Less than two months after Election Day in 1920, the National Association for the Advancement of Colored People (NAACP) testified before Congress that the Fourteenth, Fifteenth, and Nineteenth Amendments were not enough. Black men and women were unable to vote because intimidation on the local level went unchecked.

About the Resources

This is a brief excerpt of the NAACP’s two-day testimony before Congress. Three different men participate in this part of the testimony: William Pickens, NAACP field secretary; Ira G. Hersey, Republican representative from Maine; and Carlos Bee, Democratic representative from Texas.


  • affidavit: An official statement made under oath.
  • codes: Laws or rules.
  • exorbitant: Exceeding the customary amount.
  • Fifteenth Amendment: The constitutional amendment that declared the right to vote could not be denied on the basis of race, color, or previous condition of servitude; it was ratified in 1870.
  • Fourteenth Amendment: The constitutional amendment that declared all citizens have equal protection under the law; it was ratified in 1868.
  • harbinger: A warning or sign of things to come.
  • Ku Klux Klan (KKK): A white supremacy group formed by ex-Confederates after the Civil War that terrorized Black citizens and their supporters.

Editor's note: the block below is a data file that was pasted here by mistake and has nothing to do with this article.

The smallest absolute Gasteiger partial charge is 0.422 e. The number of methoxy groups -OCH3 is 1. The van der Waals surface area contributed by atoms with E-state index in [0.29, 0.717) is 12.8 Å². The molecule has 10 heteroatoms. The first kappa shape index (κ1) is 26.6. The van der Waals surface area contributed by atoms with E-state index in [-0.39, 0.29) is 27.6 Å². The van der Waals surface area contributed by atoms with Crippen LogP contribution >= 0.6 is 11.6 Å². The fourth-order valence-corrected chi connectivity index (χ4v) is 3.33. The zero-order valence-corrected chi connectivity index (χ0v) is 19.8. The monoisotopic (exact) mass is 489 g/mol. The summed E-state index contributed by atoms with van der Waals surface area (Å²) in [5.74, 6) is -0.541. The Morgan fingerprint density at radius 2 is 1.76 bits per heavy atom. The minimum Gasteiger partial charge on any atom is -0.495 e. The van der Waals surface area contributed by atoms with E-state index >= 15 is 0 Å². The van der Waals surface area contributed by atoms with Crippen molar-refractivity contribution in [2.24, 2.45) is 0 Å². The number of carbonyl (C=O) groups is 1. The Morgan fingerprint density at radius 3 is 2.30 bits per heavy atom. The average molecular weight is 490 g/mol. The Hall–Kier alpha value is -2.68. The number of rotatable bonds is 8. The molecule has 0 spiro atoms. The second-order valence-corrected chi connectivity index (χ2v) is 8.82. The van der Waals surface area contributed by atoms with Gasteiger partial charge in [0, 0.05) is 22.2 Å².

• National Association for the Advancement of Colored People (NAACP): A civil rights organization that was founded in 1909 and still exists today.
  • Nineteenth Amendment: The constitutional amendment that declared the right to vote could not be denied on the basis of sex; it was ratified in 1920.
  • prohibition: Rule or order to stop someone from taking action.
  • ratification: The process by which an amendment to the federal Constitution is approved or rejected by states.
  • registrar: An official record keeper; in the case of voting, registrars are responsible for registering voters.

Discussion Questions

  • According to William Pickens’s testimony, how did registrars in Columbia, South Carolina, prevent Black women from voting?
  • What additional information does William Pickens provide about these women? Why might he think that is important to include?
  • Representative Carlos Bee questions whether state or federal laws were violated in this instance. Why might he have asked this question?